On July 30, 1956, President Dwight D. Eisenhower signed the law P. L. 84-140, which made “In God We Trust” the nation’s official motto. The motto had appeared on coins since the Civil War era, but now it would also be printed on paper currency.
Critics grumbled about the new motto stamped on their dollar bills. To them, the law was an unholy marriage between church and state. Eisenhower was raised religious and baptized as a Presbyterian in adulthood; his baptism took place one year into his first presidential term. He was devout, undoubtedly, though any sober-minded person would conclude that he never acted like a zealot.
In fact, his decision to make “In God We Trust” our national motto had nothing to do with forcing his own flavor of Christianity upon the citizens of the United States. Rather, it was to foster a sense of spirituality and transcendence that had been lost after the carnage of World War II and the dropping of the atomic bombs.
On Flag Day in 1954, Eisenhower delivered a speech addressing the new phrase he had added lawfully to the Pledge to the Flag. The phrase was: “Under God”.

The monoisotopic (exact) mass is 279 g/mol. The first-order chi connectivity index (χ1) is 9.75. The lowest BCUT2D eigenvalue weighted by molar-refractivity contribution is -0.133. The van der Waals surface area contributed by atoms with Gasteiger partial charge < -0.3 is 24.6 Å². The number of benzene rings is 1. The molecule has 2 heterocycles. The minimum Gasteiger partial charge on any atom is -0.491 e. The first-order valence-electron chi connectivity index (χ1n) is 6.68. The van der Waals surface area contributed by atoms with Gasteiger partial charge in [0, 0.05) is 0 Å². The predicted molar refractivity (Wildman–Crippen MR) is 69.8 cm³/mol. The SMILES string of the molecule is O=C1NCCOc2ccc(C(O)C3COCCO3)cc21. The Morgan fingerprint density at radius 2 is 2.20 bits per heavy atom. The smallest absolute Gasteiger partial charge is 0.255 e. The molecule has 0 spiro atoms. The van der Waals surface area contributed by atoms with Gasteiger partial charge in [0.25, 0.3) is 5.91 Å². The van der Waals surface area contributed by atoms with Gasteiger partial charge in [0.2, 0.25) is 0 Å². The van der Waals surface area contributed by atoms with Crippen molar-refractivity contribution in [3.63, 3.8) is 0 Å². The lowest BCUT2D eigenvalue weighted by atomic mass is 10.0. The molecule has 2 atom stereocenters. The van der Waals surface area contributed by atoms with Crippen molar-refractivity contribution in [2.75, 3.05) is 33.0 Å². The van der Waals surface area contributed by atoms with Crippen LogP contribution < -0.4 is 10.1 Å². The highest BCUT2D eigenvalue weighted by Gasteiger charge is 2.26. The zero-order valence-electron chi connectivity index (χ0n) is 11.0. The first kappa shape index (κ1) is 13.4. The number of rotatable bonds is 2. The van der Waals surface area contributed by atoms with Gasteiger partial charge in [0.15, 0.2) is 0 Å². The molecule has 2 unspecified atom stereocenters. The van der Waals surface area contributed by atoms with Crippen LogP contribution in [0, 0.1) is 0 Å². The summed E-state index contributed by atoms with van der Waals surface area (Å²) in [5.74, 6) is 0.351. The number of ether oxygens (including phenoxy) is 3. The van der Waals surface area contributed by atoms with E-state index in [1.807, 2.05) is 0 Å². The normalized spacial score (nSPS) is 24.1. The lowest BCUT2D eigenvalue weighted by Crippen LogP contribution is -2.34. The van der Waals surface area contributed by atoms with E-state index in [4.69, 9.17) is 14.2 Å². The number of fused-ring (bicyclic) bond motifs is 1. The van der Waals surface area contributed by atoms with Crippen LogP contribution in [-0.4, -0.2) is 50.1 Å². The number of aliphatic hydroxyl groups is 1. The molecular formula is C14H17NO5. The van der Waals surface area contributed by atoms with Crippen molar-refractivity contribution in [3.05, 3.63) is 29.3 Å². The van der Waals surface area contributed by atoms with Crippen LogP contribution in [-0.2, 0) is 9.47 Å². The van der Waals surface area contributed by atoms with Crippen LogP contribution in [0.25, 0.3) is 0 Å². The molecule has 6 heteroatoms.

Over the globe, mankind has been cruelly torn by violence and brutality and, by the millions, deadened in mind and soul by a materialistic philosophy of life. Man everywhere is appalled by the prospect of atomic war. In this somber setting, this law and its effects today have profound meaning. In this way we are reaffirming the transcendence of religious faith in America’s heritage and future; in this way we shall constantly strengthen those spiritual weapons which forever will be our country’s most powerful resource, in peace or in war.
In 2020, there are political tribes and vocal ideological minorities such as Black Lives Matter and the illiberal Catholic Integralists who want to force their ethics onto their fellow citizens in a despotic fashion. Eisenhower’s spiritual wisdom offers a timely viewpoint that resists this grotesque ‘tyranny of the minority’.
It was also wisdom shared by the great pamphleteer and patriot Thomas Paine. Writing in the Age of Reason, Paine articulates a sentiment similar to Eisenhower’s:
I believe in one God, and no more; and I hope for happiness beyond this life. . . . I believe in the equality of man; and I believe that religious duties consist in doing justice, loving mercy, and endeavoring to make our fellow-creatures happy. . . . I do not believe in the creed professed by the Jewish church, by the Roman church, by the Greek church, by the Turkish church, by the Protestant church, nor by any church that I know of. My own mind is my own church.